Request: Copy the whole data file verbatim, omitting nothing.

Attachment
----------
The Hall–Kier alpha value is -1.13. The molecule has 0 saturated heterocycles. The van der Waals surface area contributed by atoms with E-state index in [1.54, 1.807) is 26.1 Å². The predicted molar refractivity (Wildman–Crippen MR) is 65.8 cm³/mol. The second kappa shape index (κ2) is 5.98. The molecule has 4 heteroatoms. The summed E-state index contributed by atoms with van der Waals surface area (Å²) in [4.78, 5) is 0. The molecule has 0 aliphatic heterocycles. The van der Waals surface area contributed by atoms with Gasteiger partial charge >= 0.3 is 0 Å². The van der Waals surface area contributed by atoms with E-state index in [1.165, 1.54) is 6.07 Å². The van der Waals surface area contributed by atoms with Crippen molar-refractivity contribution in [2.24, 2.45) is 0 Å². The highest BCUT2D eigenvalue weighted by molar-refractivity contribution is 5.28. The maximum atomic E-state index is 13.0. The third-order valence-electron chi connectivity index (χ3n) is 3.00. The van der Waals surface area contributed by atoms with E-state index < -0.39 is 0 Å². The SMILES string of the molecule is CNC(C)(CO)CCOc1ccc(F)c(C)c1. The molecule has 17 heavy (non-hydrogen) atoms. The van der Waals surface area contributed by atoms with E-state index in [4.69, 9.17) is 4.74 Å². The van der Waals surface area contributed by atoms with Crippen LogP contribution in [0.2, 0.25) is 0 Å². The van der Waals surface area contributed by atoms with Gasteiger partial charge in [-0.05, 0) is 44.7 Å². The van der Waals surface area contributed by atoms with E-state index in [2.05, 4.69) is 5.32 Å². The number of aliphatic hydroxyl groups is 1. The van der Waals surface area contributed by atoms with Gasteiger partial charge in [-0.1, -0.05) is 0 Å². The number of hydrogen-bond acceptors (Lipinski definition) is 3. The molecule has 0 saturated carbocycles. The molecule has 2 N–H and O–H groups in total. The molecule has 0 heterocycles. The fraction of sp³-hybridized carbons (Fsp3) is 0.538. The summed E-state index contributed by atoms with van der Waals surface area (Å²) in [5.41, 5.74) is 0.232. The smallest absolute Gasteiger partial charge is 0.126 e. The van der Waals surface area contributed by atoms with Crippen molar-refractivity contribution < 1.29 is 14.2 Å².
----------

The Hall–Kier alpha value is -1.13. The molecule has 0 saturated heterocycles. The van der Waals surface area contributed by atoms with E-state index in [1.54, 1.807) is 26.1 Å². The predicted molar refractivity (Wildman–Crippen MR) is 65.8 cm³/mol. The second kappa shape index (κ2) is 5.98. The molecule has 4 heteroatoms. The summed E-state index contributed by atoms with van der Waals surface area (Å²) in [4.78, 5) is 0. The molecule has 0 aliphatic heterocycles. The van der Waals surface area contributed by atoms with Gasteiger partial charge >= 0.3 is 0 Å². The van der Waals surface area contributed by atoms with E-state index in [1.165, 1.54) is 6.07 Å². The van der Waals surface area contributed by atoms with Crippen molar-refractivity contribution in [2.24, 2.45) is 0 Å². The highest BCUT2D eigenvalue weighted by molar-refractivity contribution is 5.28. The maximum atomic E-state index is 13.0. The third-order valence-electron chi connectivity index (χ3n) is 3.00. The van der Waals surface area contributed by atoms with E-state index < -0.39 is 0 Å². The SMILES string of the molecule is CNC(C)(CO)CCOc1ccc(F)c(C)c1. The molecule has 17 heavy (non-hydrogen) atoms. The van der Waals surface area contributed by atoms with E-state index in [4.69, 9.17) is 4.74 Å². The van der Waals surface area contributed by atoms with Crippen LogP contribution in [0.2, 0.25) is 0 Å². The van der Waals surface area contributed by atoms with Gasteiger partial charge in [-0.05, 0) is 44.7 Å². The van der Waals surface area contributed by atoms with E-state index in [2.05, 4.69) is 5.32 Å². The number of aliphatic hydroxyl groups is 1. The van der Waals surface area contributed by atoms with Gasteiger partial charge in [-0.1, -0.05) is 0 Å². The number of hydrogen-bond acceptors (Lipinski definition) is 3. The molecule has 0 saturated carbocycles. The molecule has 2 N–H and O–H groups in total. The molecule has 0 heterocycles. The fraction of sp³-hybridized carbons (Fsp3) is 0.538. The summed E-state index contributed by atoms with van der Waals surface area (Å²) in [5.41, 5.74) is 0.232. The smallest absolute Gasteiger partial charge is 0.126 e. The van der Waals surface area contributed by atoms with Crippen molar-refractivity contribution < 1.29 is 14.2 Å².